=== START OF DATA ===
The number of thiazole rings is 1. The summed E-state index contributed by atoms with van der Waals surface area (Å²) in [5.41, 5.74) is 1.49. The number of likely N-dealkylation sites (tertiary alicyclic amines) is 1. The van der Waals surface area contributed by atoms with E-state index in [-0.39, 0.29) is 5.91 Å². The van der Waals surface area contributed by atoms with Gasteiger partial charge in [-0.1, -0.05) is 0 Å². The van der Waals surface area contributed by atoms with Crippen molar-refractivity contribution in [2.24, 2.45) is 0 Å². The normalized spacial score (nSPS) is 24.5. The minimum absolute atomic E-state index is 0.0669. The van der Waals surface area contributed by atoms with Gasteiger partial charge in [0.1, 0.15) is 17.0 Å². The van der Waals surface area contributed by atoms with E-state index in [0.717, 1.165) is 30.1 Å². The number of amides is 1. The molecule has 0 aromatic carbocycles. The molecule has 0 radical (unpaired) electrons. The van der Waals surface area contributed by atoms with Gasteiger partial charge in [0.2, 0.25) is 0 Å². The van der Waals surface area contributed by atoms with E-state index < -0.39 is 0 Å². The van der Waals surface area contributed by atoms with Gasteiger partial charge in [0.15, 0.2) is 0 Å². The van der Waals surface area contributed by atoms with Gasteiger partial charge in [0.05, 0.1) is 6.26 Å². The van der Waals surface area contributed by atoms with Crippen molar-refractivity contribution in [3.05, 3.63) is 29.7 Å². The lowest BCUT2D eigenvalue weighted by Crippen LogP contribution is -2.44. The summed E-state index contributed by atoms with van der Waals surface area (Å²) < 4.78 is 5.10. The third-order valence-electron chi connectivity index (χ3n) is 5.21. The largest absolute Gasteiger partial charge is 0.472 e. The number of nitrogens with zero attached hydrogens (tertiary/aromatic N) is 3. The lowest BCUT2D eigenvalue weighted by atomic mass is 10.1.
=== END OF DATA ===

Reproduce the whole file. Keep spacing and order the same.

The number of thiazole rings is 1. The summed E-state index contributed by atoms with van der Waals surface area (Å²) in [5.41, 5.74) is 1.49. The number of likely N-dealkylation sites (tertiary alicyclic amines) is 1. The van der Waals surface area contributed by atoms with E-state index in [-0.39, 0.29) is 5.91 Å². The van der Waals surface area contributed by atoms with Gasteiger partial charge in [-0.1, -0.05) is 0 Å². The van der Waals surface area contributed by atoms with Crippen molar-refractivity contribution in [2.24, 2.45) is 0 Å². The normalized spacial score (nSPS) is 24.5. The minimum absolute atomic E-state index is 0.0669. The van der Waals surface area contributed by atoms with Gasteiger partial charge in [0.1, 0.15) is 17.0 Å². The van der Waals surface area contributed by atoms with E-state index in [0.717, 1.165) is 30.1 Å². The number of amides is 1. The molecule has 0 aromatic carbocycles. The molecule has 0 radical (unpaired) electrons. The van der Waals surface area contributed by atoms with Gasteiger partial charge in [0.2, 0.25) is 0 Å². The van der Waals surface area contributed by atoms with E-state index < -0.39 is 0 Å². The van der Waals surface area contributed by atoms with Gasteiger partial charge in [0.15, 0.2) is 0 Å². The van der Waals surface area contributed by atoms with Gasteiger partial charge in [0.05, 0.1) is 6.26 Å². The van der Waals surface area contributed by atoms with Crippen molar-refractivity contribution in [3.05, 3.63) is 29.7 Å². The lowest BCUT2D eigenvalue weighted by Crippen LogP contribution is -2.44. The summed E-state index contributed by atoms with van der Waals surface area (Å²) < 4.78 is 5.10. The third-order valence-electron chi connectivity index (χ3n) is 5.21. The largest absolute Gasteiger partial charge is 0.472 e. The number of nitrogens with zero attached hydrogens (tertiary/aromatic N) is 3. The lowest BCUT2D eigenvalue weighted by atomic mass is 10.1.